3. If not all cases are reported to the CDC, how is it known that only 10% are reported?

Blood tests in samples of the pre-vaccine population showed that nearly everyone contracted measles at some point in their youth. Consequently, on average, there were about as many measles cases annually as there were people being born into the population. Since the size of the pre-vaccine birth cohort was 4 million, there was an average of 4 million measles cases per year. Of these 4 million, only 440,000 were reported.


4. What is the basis for saying all deaths are reported?

U.S. mortality records for measles are based on the cause of death documented in death certificates. Unlike reported measles cases, for which there is evidence of significant underreporting, there is no evidence that a significant number of death certificates are missing or failing to document measles deaths.


5. Is it true that the MMR vaccine has caused a change in the age distribution of reported measles cases?

Yes. There is evidence that since the measles vaccination program began, there is a disproportionate number of reported measles cases in very young and older individuals compared to the pre-vaccination era.

Before the 1980s, children between 5 and 19 years of age comprised more than 72% of all reported measles cases and less than 3% of reported cases were 20 or older. By 1990, only 35% of reported measles cases were between 5 and 19 years of age, and 17% of reported cases were 20 or older.

Before the mass vaccination program, nearly every child had a mild case of measles by age 15; therefore, older individuals were immune and not susceptible to measles. Also, when infants are born to mothers who have had naturally acquired measles, they are protected from measles via maternal immunity for a longer period of time than those born to vaccinated mothers. Therefore, maternal immunity protected babies for a longer period of time in the early months of life during the pre-vaccine era vs. today.


6. For measles, how is the mortality rate different from the case-fatality rate?

Mortality and case fatality are measurements with respect to different groups. Mortality rates are with respect to everyone in the population, regardless of whether they contracted the disease. In contrast, case-fatality rates are with respect to only that subset of the population that actually contracted the disease.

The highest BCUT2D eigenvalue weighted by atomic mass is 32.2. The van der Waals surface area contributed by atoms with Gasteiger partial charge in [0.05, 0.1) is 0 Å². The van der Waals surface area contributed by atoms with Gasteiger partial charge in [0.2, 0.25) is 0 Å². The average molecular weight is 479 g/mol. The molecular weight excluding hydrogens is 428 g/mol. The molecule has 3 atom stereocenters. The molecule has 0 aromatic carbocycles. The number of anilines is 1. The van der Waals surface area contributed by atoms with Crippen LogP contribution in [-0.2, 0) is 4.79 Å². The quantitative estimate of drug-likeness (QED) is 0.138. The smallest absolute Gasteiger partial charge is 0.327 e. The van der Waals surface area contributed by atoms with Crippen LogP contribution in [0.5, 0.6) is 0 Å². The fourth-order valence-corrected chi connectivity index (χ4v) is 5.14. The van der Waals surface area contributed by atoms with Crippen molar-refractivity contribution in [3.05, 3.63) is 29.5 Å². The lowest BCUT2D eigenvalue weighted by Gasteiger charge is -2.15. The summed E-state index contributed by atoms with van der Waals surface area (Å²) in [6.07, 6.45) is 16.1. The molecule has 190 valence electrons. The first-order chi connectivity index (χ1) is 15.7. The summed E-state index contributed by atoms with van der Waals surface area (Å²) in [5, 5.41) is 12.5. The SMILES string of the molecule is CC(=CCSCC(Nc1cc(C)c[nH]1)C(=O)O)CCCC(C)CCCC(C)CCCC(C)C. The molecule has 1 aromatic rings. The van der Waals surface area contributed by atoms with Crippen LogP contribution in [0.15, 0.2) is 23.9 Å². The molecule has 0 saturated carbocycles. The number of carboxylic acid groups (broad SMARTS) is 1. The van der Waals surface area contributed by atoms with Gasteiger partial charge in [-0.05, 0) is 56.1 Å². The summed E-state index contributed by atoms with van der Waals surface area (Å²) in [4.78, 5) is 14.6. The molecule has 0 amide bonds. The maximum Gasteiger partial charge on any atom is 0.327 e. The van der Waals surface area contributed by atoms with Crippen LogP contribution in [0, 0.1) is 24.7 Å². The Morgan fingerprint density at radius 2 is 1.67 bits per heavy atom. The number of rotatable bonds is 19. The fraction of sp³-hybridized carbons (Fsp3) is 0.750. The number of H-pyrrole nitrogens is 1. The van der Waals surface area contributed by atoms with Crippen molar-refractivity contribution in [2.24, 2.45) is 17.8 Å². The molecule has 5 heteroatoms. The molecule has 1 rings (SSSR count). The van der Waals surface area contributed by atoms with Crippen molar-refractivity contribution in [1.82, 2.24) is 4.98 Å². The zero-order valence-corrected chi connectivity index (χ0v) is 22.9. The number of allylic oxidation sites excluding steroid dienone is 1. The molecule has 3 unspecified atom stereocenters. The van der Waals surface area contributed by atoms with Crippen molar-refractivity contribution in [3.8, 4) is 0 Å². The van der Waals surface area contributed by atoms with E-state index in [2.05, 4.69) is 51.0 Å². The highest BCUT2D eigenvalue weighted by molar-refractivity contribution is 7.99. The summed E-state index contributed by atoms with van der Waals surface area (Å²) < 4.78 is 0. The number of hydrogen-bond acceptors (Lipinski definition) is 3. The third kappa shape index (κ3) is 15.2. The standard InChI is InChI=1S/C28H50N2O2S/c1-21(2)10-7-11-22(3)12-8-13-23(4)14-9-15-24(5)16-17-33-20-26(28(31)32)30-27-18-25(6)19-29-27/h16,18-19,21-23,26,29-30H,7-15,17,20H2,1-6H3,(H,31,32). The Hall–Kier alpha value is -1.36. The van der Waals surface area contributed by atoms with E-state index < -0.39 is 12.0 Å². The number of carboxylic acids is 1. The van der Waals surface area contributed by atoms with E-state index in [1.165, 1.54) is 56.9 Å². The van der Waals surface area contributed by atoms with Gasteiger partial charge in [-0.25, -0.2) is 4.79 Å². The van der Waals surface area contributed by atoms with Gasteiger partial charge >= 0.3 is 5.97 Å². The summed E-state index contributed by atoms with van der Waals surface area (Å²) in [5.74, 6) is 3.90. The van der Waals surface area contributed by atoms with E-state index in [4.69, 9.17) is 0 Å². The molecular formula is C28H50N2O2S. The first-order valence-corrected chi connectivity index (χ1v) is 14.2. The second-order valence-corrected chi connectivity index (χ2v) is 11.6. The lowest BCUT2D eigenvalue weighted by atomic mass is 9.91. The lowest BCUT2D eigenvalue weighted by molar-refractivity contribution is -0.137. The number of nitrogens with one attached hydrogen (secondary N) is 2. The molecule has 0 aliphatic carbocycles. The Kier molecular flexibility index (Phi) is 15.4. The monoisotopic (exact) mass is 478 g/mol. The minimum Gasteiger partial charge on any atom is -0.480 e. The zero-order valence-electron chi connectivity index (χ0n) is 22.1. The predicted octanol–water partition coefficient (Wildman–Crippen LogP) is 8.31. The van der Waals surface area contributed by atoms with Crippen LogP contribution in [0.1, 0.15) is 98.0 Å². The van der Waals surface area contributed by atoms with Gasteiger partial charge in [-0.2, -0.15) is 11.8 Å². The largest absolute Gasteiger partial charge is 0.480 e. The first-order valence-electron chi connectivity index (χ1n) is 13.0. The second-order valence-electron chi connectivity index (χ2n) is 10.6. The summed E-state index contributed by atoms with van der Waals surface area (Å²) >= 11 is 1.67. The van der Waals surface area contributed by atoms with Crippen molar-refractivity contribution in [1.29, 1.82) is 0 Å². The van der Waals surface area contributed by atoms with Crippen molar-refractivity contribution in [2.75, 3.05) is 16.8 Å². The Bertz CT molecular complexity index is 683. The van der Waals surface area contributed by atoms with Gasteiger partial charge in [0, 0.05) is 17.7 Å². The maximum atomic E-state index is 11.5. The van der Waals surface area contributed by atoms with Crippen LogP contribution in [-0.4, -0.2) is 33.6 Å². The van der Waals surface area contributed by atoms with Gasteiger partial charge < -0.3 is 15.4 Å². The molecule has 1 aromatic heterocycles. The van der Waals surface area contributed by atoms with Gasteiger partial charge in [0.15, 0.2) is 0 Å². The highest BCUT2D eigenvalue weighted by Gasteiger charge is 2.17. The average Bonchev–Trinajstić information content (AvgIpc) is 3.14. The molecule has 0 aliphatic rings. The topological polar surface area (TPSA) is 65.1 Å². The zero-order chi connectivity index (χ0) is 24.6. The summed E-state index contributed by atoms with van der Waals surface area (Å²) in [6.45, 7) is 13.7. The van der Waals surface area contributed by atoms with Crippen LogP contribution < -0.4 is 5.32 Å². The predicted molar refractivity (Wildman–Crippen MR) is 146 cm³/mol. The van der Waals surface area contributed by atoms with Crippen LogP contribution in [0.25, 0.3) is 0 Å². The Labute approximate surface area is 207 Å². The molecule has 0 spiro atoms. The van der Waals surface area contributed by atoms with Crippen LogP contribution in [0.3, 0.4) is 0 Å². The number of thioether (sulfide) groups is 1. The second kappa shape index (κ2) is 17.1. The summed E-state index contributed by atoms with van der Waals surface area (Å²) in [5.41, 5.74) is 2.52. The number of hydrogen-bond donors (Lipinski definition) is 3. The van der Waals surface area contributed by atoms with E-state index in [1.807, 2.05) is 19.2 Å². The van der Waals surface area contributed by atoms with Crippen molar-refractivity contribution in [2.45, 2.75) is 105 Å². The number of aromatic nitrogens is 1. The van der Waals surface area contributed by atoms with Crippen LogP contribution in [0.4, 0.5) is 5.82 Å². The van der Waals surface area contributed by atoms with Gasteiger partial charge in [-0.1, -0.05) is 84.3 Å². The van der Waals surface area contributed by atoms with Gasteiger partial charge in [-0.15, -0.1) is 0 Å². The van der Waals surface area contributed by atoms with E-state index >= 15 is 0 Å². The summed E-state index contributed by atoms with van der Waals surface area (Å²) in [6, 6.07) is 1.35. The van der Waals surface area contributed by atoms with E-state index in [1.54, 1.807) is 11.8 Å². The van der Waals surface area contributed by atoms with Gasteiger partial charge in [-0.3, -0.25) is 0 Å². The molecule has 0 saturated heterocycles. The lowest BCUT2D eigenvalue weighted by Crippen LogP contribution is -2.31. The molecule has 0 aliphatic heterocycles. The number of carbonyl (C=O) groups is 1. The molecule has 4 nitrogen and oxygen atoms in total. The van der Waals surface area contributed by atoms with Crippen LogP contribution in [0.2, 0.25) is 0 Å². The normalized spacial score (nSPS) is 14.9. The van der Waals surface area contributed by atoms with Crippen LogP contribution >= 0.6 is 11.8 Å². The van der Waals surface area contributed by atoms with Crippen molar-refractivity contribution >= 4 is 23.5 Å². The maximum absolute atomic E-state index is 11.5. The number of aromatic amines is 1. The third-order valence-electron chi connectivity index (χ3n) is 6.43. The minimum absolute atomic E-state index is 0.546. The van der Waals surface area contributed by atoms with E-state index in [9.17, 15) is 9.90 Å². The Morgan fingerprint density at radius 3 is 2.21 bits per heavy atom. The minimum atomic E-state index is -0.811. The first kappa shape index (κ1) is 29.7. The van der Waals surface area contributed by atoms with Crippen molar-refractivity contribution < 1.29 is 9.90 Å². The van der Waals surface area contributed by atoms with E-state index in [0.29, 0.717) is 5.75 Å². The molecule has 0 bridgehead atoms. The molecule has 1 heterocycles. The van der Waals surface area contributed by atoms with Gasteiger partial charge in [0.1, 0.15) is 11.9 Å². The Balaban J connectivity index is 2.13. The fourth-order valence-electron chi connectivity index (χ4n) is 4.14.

Right before the measles vaccine was introduced, the mortality rate was 0.2 per 100,000 in the population of the U.S., which means 1 person from 500,000 people living in the U.S. died from measles annually. Note that annually, only 2% of people in the U.S. contracted measles; there were only 4 million annual cases out of a population of 200 million.

During this same time period, the case-fatality rate was 1 in 10,000, which means for every 10,000 people who had measles, 1 person died annually.


7. What is the difference between the measles mortality rate of 0.2 per 100,000 in the U.S. population vs. the measles mortality rate of 0.9 per 100,000 children under age 10? Why are these figures (0.2 and 0.9) different?

These figures are looking at different groups. When looking at all ages of individuals in the U.S. population, in 1963 the mortality (or death) rate was 0.2 per 100,000 because there were about 400 measles deaths out of a population of 200 million. In contrast, when looking at children under age 10, the death rate was 0.9 per 100,000 because there were about 360 deaths in children under age 10 out of a population of 40 million children under age 10.


8. How many cases of death and encephalitis were there in the pre-vaccine era?

Between 1959 and 1962, annually there were about 400 measles deaths out of 4 million cases (or 1 in 10,000). Because there are about half as many cases of measles encephalitis as there are measles deaths, there were about 200 cases of measles encephalitis (or 1 in 20,000) in the pre-vaccine era.


9. Some sources state that there were 4,000 annual cases of measles encephalitis in the 1960s, yet measles encephalitis actually occurred in 1 in 20,000 cases—a total of 200 cases (4 million/20,000). What is going on?

Measles surveillance from 1985 to 1992 revealed that measles encephalitis occurred in 1 in 1,000 reported cases. Some sources make the mistake of multiplying this ratio by the number of total cases in the 1960s, when instead, the ratio should be multiplied by the number of reported cases. In addition, some sources do not account for the fact that measles surveillance from 1985 to 1992 also revealed that measles encephalitis occurs half as often as death from measles. Therefore, since there were 400 annual measles deaths in the 1960s, there were about 200 cases of encephalitis out of 4 million total cases (1 in 20,000 cases).


10. What is the risk of dying from subacute sclerosing panencephalitis (SSPE) if you contract measles? 

The risk of SSPE is between 6 and 22 out of a million measles cases, as cited in the MMR package insert.


11. Is the study by Bellini, which estimates the risk of SSPE to be 7–11 cases per 100,000 cases of measles, accurate? 

No. Bellini found 12 cases of SSPE between 1989 and 1991 and derived a risk estimate under the assumption that 30% to 50% of all measles cases were reported. These percentages were based on studies of the reporting practices of hospitals and health care providers. However, most measles cases do not require medical attention; therefore, extrapolating the reporting completeness of measles cases that required medical attention to all measles cases is not appropriate.